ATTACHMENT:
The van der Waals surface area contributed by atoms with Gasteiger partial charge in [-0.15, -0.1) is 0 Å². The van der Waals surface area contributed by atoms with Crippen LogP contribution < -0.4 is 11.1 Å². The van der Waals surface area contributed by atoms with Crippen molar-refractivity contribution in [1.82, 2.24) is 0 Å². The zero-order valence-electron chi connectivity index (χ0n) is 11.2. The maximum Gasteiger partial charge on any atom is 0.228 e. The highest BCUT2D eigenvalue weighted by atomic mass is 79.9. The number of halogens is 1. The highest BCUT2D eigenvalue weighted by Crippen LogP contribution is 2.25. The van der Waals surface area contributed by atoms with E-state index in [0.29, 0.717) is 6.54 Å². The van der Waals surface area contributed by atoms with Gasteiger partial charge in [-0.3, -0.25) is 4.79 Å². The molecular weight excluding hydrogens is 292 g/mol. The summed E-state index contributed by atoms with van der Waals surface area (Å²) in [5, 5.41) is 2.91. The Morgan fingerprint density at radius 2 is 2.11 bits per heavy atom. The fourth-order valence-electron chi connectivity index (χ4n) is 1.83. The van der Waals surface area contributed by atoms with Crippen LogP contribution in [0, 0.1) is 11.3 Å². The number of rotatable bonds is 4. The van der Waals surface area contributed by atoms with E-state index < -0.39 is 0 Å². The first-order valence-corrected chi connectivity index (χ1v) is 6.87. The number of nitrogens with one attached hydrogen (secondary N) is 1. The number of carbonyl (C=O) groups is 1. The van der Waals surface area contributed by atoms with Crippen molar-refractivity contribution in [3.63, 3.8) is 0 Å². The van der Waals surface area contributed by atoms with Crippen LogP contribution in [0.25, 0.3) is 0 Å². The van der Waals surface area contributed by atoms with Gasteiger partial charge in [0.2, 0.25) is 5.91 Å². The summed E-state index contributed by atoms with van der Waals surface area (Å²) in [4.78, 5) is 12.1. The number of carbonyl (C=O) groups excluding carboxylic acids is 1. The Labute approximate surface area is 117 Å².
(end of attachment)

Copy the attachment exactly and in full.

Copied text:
The van der Waals surface area contributed by atoms with Gasteiger partial charge in [-0.15, -0.1) is 0 Å². The van der Waals surface area contributed by atoms with Crippen LogP contribution < -0.4 is 11.1 Å². The van der Waals surface area contributed by atoms with Crippen molar-refractivity contribution in [1.82, 2.24) is 0 Å². The zero-order valence-electron chi connectivity index (χ0n) is 11.2. The maximum Gasteiger partial charge on any atom is 0.228 e. The highest BCUT2D eigenvalue weighted by atomic mass is 79.9. The number of halogens is 1. The highest BCUT2D eigenvalue weighted by Crippen LogP contribution is 2.25. The van der Waals surface area contributed by atoms with E-state index in [0.29, 0.717) is 6.54 Å². The van der Waals surface area contributed by atoms with Gasteiger partial charge in [-0.3, -0.25) is 4.79 Å². The molecular weight excluding hydrogens is 292 g/mol. The summed E-state index contributed by atoms with van der Waals surface area (Å²) in [5, 5.41) is 2.91. The Morgan fingerprint density at radius 2 is 2.11 bits per heavy atom. The fourth-order valence-electron chi connectivity index (χ4n) is 1.83. The van der Waals surface area contributed by atoms with Crippen LogP contribution in [0, 0.1) is 11.3 Å². The number of rotatable bonds is 4. The van der Waals surface area contributed by atoms with E-state index < -0.39 is 0 Å². The first-order valence-corrected chi connectivity index (χ1v) is 6.87. The number of nitrogens with one attached hydrogen (secondary N) is 1. The number of carbonyl (C=O) groups is 1. The van der Waals surface area contributed by atoms with Crippen molar-refractivity contribution in [3.63, 3.8) is 0 Å². The van der Waals surface area contributed by atoms with Crippen LogP contribution in [0.25, 0.3) is 0 Å². The van der Waals surface area contributed by atoms with Gasteiger partial charge in [0.2, 0.25) is 5.91 Å². The summed E-state index contributed by atoms with van der Waals surface area (Å²) in [4.78, 5) is 12.1. The number of carbonyl (C=O) groups excluding carboxylic acids is 1. The Labute approximate surface area is 117 Å².